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Fig 1. Processing of RNA for expression uniformity analysis by RT-qPCR.

*Input RNA might contain nucleotides or short DNA fragments as a result of DNase digestion of co-purified DNA. The same amount of RNA was used for RT as concluded from a second spectrophotometric measurement of RNA mass before the RT step and based on the subsequent determination of Cq values for the rRNA genes RN18S and RN28S (Fig 2).

https://doi.org/10.1371/journal.pone.0142122.g001

Selection of RG candidates and design of RT-qPCR primers

Eleven genes showing the most ubiquitous and uniform expression across the ovary and 15 other normal human tissue types [6] were selected as novel RG candidates, namely C5H1orf43 (ortholog of human C1orf43), CHMP2A, EMC7, GPI, PSMB2, PSMB4, RAB7A, REEP5, SNRPD3, VCP, and VPS29. This expression data aiming at housekeeping gene detection in the era of massive parallel sequencing and RNA-seq was part of the Human BodyMap 2.0 project (www.ebi.ac.uk/arrayexpress/experiments/E-MTAB-513). This RNA-seq data delivered expressions at the exon level. This measure takes care of normalization for the two most obvious factors affecting the raw number of reads per gene, transcript, or exon: the total number of reads produced and their length. The variation of exon expression given as reads per kilobase per million mapped reads (RPKM) is estimated by the standard deviation of log2 (RPKM) over samples, abbreviated as SD(log2(RPKM)).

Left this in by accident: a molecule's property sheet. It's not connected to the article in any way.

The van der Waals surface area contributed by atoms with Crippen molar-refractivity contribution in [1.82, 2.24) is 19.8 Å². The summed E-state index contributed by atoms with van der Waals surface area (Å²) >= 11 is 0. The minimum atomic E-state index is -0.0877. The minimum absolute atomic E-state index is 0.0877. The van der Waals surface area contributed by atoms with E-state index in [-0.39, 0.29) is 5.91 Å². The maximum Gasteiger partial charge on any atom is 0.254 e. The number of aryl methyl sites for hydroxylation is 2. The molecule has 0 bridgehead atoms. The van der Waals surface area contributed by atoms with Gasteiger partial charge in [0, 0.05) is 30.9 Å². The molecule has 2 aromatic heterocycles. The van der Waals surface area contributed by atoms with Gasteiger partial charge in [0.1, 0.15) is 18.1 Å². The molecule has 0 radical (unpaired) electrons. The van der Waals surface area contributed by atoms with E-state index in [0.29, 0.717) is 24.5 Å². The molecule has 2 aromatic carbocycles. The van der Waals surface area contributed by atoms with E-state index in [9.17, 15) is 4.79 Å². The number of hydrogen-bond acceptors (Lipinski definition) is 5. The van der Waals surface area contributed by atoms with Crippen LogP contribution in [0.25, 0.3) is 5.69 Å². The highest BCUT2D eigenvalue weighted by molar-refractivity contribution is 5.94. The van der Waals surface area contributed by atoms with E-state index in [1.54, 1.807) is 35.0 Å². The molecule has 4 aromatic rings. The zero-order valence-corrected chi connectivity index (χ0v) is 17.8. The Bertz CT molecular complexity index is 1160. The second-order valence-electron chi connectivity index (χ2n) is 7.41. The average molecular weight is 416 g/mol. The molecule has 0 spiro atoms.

DNA and cDNA sequences including the transcript isoforms available for the horse were retrieved from NCBI. Aligning them with the orthologous human sequences allowed identifying primer target sequences that were conserved across the two species and less affected by individual polymorphisms.

A biological sample is composed of different types of cells mixed at different proportions. If an RT-qPCR assay is sensitive to alternative splicing, sample heterogeneity can lead to the identification of artificially deregulated transcript isoforms and in case of a RG to an increased expression variation. Therefore, our protocol was designed to target exons that are present in multiple tissue types.